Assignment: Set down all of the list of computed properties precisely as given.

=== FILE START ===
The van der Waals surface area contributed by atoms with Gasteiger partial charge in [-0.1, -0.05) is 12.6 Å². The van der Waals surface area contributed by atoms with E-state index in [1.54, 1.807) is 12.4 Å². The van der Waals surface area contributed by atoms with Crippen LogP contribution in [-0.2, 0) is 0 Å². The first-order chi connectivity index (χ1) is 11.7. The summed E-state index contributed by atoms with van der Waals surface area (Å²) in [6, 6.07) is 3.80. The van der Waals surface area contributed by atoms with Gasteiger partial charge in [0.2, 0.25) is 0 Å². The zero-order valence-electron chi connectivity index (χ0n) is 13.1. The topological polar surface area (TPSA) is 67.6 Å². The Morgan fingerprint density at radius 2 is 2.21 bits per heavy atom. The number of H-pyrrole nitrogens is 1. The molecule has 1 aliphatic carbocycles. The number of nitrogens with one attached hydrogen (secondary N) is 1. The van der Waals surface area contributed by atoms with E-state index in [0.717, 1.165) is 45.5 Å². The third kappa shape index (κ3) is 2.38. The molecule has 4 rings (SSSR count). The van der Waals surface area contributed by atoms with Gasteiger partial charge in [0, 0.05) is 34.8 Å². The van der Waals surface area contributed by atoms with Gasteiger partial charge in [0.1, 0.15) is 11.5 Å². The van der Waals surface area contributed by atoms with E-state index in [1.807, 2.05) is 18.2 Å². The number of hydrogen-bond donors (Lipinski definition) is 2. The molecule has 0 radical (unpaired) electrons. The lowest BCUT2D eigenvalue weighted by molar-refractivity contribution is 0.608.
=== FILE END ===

The van der Waals surface area contributed by atoms with Gasteiger partial charge in [-0.1, -0.05) is 12.6 Å². The van der Waals surface area contributed by atoms with E-state index in [1.54, 1.807) is 12.4 Å². The van der Waals surface area contributed by atoms with Crippen LogP contribution in [-0.2, 0) is 0 Å². The first-order chi connectivity index (χ1) is 11.7. The summed E-state index contributed by atoms with van der Waals surface area (Å²) in [6, 6.07) is 3.80. The van der Waals surface area contributed by atoms with Gasteiger partial charge in [0.2, 0.25) is 0 Å². The zero-order valence-electron chi connectivity index (χ0n) is 13.1. The topological polar surface area (TPSA) is 67.6 Å². The Morgan fingerprint density at radius 2 is 2.21 bits per heavy atom. The number of H-pyrrole nitrogens is 1. The molecule has 1 aliphatic carbocycles. The number of nitrogens with one attached hydrogen (secondary N) is 1. The van der Waals surface area contributed by atoms with E-state index in [0.717, 1.165) is 45.5 Å². The third kappa shape index (κ3) is 2.38. The molecule has 4 rings (SSSR count). The van der Waals surface area contributed by atoms with Gasteiger partial charge in [0, 0.05) is 34.8 Å². The van der Waals surface area contributed by atoms with Gasteiger partial charge in [0.1, 0.15) is 11.5 Å². The van der Waals surface area contributed by atoms with E-state index in [1.807, 2.05) is 18.2 Å². The number of hydrogen-bond donors (Lipinski definition) is 2. The molecule has 0 radical (unpaired) electrons. The lowest BCUT2D eigenvalue weighted by molar-refractivity contribution is 0.608.